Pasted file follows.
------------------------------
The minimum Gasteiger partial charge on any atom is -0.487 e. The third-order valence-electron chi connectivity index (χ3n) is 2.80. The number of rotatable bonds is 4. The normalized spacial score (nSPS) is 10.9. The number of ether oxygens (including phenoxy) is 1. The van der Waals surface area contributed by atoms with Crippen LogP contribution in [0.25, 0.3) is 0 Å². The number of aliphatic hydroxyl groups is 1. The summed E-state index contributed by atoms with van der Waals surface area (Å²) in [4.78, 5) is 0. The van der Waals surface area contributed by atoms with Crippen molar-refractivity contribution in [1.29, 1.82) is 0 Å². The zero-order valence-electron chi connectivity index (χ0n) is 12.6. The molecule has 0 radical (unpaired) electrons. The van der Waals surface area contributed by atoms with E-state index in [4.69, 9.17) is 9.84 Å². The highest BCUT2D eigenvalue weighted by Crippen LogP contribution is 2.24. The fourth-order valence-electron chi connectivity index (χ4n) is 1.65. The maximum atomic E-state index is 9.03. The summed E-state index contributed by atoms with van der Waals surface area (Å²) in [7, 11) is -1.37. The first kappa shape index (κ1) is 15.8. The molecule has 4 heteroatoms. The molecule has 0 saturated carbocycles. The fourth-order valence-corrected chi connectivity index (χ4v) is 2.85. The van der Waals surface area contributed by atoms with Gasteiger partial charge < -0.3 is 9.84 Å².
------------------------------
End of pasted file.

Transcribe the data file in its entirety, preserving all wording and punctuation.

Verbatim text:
The minimum Gasteiger partial charge on any atom is -0.487 e. The third-order valence-electron chi connectivity index (χ3n) is 2.80. The number of rotatable bonds is 4. The normalized spacial score (nSPS) is 10.9. The number of ether oxygens (including phenoxy) is 1. The van der Waals surface area contributed by atoms with Crippen LogP contribution in [0.25, 0.3) is 0 Å². The number of aliphatic hydroxyl groups is 1. The summed E-state index contributed by atoms with van der Waals surface area (Å²) in [4.78, 5) is 0. The van der Waals surface area contributed by atoms with Crippen molar-refractivity contribution in [1.29, 1.82) is 0 Å². The zero-order valence-electron chi connectivity index (χ0n) is 12.6. The molecule has 0 radical (unpaired) electrons. The van der Waals surface area contributed by atoms with E-state index in [4.69, 9.17) is 9.84 Å². The highest BCUT2D eigenvalue weighted by Crippen LogP contribution is 2.24. The fourth-order valence-electron chi connectivity index (χ4n) is 1.65. The maximum atomic E-state index is 9.03. The summed E-state index contributed by atoms with van der Waals surface area (Å²) in [7, 11) is -1.37. The first kappa shape index (κ1) is 15.8. The molecule has 4 heteroatoms. The molecule has 0 saturated carbocycles. The fourth-order valence-corrected chi connectivity index (χ4v) is 2.85. The van der Waals surface area contributed by atoms with Gasteiger partial charge < -0.3 is 9.84 Å².